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Deutsches Technikmuseum - July

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The Websites of the donation Stiftung Deutsches Technikmuseum Berlin at a glance:


The donation contains six locations:

Exhibit of the Month July 2013

Photo: To the left the typewriter, to the right the adding machine

Braille Typewriter "Picht Record M" (1958) and Adding Machine "Hamann Selecta" (1931) © SDTB / C. Kirchner

Braille Typewriter from 1958 and Adding Machine "Hamann Selecta" from 1931

In September 1983, one of our then colleagues drove to the West Berlin State Administration Office to take a close look at discarded typewriters and adding machines.

These machines had to make way for the newer electric typewriters or the latest personal computers.

He brought two special finds back with him:

Photo (close up): The Braille-typewriter in metallic green with six black Braille-buttons, a space key and a key for line break.

Braille typewriter "Picht Record M" (1958) / Zoom

The Braille Typewriter – important equipment for blind persons

The Braille typewriter "Picht Record M" had been used by a blind employee in the State Administration. On it, dictation could be typed in shorthand. The six adjacent buttons each correspond with a dot of the Braille code. With another special typewriter, the Braille text was subsequently transferred to writing for the sighted.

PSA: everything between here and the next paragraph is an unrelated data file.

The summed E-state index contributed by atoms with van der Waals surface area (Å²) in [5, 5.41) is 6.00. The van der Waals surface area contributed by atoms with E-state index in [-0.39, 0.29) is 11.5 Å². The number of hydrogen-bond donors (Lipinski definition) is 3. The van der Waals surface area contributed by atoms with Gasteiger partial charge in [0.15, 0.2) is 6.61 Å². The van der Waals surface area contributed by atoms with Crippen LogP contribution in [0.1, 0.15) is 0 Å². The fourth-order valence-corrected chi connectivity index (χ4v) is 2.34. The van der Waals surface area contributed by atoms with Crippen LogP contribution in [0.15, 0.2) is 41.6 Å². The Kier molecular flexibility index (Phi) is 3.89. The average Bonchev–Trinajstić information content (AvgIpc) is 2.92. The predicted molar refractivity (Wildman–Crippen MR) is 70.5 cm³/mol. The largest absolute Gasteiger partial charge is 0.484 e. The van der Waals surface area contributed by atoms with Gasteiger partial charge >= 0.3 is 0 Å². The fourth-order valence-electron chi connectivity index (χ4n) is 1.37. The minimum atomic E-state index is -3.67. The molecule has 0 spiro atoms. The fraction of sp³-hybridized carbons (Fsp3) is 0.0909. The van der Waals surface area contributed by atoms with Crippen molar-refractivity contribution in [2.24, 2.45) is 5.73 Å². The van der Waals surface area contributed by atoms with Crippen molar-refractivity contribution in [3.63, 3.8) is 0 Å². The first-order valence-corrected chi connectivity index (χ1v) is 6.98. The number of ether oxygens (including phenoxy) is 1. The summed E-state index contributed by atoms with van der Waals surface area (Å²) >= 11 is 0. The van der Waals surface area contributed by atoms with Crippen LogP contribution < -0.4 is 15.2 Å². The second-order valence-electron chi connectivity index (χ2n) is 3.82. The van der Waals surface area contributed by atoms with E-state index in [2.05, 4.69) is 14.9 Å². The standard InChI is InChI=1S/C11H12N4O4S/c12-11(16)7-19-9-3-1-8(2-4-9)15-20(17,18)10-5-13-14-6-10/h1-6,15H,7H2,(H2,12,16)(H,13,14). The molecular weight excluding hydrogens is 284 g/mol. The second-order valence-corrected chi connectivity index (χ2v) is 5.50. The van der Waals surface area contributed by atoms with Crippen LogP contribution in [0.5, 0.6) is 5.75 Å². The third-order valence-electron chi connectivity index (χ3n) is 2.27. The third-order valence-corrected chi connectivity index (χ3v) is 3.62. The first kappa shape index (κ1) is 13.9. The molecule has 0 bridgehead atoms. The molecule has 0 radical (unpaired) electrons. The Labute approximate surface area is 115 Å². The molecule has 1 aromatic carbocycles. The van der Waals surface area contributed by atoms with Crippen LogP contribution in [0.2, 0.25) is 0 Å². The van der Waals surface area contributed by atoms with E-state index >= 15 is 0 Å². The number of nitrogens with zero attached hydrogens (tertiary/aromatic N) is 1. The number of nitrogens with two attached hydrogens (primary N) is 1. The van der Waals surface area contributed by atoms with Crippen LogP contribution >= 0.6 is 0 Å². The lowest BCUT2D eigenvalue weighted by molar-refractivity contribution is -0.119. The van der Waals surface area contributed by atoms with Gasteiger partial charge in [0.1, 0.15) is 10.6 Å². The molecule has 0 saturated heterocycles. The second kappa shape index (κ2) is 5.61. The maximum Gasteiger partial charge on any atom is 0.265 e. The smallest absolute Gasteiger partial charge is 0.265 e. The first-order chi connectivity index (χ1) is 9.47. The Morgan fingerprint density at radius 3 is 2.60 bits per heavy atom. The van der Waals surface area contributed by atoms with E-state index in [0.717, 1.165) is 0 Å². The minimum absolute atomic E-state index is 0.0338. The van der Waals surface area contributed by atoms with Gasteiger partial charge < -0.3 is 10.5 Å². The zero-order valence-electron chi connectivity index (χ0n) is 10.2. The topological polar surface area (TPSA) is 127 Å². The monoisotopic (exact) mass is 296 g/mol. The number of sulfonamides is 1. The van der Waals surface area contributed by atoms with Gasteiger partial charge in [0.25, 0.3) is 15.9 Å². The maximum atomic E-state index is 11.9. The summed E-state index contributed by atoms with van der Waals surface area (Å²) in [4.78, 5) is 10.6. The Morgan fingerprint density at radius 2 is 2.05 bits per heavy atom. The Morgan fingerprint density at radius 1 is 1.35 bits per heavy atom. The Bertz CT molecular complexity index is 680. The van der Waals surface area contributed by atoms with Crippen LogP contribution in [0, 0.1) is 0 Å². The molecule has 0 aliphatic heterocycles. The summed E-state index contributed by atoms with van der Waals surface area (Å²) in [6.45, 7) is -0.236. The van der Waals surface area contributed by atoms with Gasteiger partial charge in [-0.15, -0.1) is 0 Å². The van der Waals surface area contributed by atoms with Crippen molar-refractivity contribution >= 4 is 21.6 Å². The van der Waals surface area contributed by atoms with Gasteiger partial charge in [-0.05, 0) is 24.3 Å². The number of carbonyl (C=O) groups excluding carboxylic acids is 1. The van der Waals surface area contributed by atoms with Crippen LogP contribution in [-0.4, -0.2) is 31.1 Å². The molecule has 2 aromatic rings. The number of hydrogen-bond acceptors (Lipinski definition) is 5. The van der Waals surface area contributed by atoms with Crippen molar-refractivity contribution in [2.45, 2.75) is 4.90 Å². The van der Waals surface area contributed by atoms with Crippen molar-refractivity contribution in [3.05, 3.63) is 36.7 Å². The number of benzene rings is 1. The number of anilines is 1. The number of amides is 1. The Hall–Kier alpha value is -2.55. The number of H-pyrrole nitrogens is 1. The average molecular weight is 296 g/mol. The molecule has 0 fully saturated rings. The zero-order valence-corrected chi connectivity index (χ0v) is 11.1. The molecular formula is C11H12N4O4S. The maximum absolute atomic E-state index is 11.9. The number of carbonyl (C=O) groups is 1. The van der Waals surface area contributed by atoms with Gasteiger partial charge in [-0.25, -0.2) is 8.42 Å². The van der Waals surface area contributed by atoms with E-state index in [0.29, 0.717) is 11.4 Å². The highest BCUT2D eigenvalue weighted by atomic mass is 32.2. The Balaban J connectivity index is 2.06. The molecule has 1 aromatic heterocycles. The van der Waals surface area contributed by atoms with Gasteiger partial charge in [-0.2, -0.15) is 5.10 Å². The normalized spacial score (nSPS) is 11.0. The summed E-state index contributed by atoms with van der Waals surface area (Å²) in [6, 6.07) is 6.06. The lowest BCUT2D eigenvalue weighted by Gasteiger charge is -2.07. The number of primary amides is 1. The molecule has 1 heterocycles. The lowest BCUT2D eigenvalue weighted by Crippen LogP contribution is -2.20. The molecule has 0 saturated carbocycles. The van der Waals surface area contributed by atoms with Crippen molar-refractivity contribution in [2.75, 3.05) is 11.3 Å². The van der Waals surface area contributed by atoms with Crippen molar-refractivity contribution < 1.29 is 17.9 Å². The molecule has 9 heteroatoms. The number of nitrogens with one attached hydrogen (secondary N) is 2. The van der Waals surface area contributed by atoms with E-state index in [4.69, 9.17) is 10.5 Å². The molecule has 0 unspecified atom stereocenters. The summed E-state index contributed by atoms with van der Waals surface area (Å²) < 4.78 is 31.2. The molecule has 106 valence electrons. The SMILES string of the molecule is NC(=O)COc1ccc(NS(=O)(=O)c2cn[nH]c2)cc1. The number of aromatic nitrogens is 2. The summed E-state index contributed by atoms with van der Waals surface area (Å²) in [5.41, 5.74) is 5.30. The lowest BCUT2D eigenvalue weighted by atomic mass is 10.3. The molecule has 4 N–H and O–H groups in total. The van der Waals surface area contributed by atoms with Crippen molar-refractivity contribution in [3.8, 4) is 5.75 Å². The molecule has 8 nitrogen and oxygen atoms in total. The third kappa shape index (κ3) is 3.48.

The "Picht Record M" was developed at the end of the 19th century by the teacher and later director of the Steglitz School for the Blind, Oskar Picht. With the help of such machines, it was possible for blind people to enter into office careers for the first time.

Photo (close up): the black calculating machine with 153 numeric keys and a metallic cylinder as display of results.

Push-buttons of the Hamann Selecta / Zoom

The "fastest adding machine in the world" in 1931

The adding machine "Hamann Selecta" had probably not been in use in the State Administration for a long time. It was developed in the 1930s by the Berlin computing machine designer Christel Hamann.

The machine is capable of four basic arithmetic operations and has two input keyboards, a results register, and a rotary counter.

Even though it was considered the "fastest adding machine in the world" in 1931, 30 years ago it had long been overtaken by pocket calculators.

The "Exhibits of the Month" in 2013 were all procured in 1983, the first year of the Deutsches Technikmuseum. We are showing with this the spectrum of our early collections.